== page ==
we call it conditioning for a reason.
simply put, physical fitness is boring.
not boring, just not what i am looking for. it is the tool. the hammer, not the house.
physical work is exciting to me not as a goal in itself, but as a tool to craft the type of man i wish to be. it is useful, both as a test and as a grindstone – but like any tool, possessing it is useless. its worth lies in the application. the beauty of the gym is that we can fine tune the stress – we can push, just right, just to that place where things get scary, just to our breaking point and then hold on, and teach ourselves to improve. teaching. learning. that is the point here. to become more than we are, to improve in a meaningful way. and that is where things can get messy.
because this is conditioning in its truest sense. deliberately crafting our unconscious response. we change the meaning of commands, we unpack and repack their contents, distill complex neurological responses, train ourselves to react to simple thoughts. we test this, build this, and own this. it was that fact more than anything that made me realize what training could be; what it was, regardless if we recognized it as such.
we must always question the lesson we are sending – both physical, and psychological. from a physical prospective- what would have to be different to make this workout less stressful? what is the weakest link? am i not strong enough? not fast enough? does my form degrade as i fatigue? what breaks and am i fucking fixing it? but those are the simple questions. easy to measure. easy to test. it is the other conditioning that intrigues me more. how are you training yourself to respond to stress? how do you respond when things are scary or difficult? do you move the goalpost? change the work to fit your strengths? are you training yourself to quit? or to redefine a loss as a win? how do you respond to failure? to success? are you training to get better or to convince yourself that where you are is acceptable? even desirable? simply put, are you becoming the person you wish to be? it is difficult for those without true outside tests to avoid this trap. it is so easy to stay in our comfort zone, to delude ourselves into thinking that we are doing something difficult, something new, when we are simply spinning our wheels.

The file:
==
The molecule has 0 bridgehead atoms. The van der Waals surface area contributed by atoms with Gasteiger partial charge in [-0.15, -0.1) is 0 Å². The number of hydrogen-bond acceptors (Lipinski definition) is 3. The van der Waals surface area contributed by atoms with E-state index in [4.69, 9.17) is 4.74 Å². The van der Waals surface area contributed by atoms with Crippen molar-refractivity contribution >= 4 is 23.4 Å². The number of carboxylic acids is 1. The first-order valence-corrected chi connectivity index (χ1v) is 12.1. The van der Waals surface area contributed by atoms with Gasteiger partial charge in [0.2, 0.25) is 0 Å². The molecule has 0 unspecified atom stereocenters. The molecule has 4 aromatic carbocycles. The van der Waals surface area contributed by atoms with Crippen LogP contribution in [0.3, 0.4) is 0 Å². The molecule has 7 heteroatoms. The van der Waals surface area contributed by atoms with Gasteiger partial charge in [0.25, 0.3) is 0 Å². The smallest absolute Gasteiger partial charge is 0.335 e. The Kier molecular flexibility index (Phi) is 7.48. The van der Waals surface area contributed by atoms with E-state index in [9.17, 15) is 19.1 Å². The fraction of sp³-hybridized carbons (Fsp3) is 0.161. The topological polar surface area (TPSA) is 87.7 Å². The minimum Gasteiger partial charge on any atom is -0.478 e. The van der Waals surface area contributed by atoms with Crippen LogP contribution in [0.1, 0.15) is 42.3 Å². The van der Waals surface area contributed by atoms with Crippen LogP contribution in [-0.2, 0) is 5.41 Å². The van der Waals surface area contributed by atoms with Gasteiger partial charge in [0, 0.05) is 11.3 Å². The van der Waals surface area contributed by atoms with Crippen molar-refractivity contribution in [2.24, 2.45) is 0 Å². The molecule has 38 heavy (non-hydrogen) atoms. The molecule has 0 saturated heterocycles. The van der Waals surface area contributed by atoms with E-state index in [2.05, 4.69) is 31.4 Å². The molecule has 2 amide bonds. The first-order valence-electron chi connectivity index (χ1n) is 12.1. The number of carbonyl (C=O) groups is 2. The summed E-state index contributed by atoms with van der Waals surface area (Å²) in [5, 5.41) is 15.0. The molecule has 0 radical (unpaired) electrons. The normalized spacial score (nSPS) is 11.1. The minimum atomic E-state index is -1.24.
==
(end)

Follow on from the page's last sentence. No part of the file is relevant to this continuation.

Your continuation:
vigilance. vigilance and hard questions. friends and training partners who call you out. force you to defend your actions. question your logic and your conclusions. arguments over dinner and uncomfortable silences. be aware of the behavior you are reinforcing. realize that there are many forms of uncomfortable, and even more ways to hide. the gym is an experiment, it is an environment where failure comes pretty cheaply. utilize that fact, understand that these failures are only teaching you. understand that your fears are probably the greatest indicators of where you should be headed. all things have their place, every tool is useful in its own way. but just because it is your favorite tool does not mean it is the best one for the job. scarcity breeds necessity, and as soon as you “like” a particular lift or exercise or energy pathway, you are probably at the point of diminishing returns*. try new things. fail. leave your favorite tool on the shelf, go without it for a bit and see what you can come up with. after all, this is the gym, for 99% of the population it is really unimportant. what is important is how we let it affect us. who we become and how deliberate and invested in that construction. are you using it to its full potential, or are you just reinforcing your comfort zone?
be honest, and make better decisions.
these are merely the tools. you are the weapon.
*this is specifically addressing the gym rats (myself included) who do not have a specific sport that we are training for. sport – specifically competition – tends to wash away the misconceptions we create about how “fit” we really are. the road, the mat, or the mountain is a true test of your plan and your execution, as long as you are still willing to learn.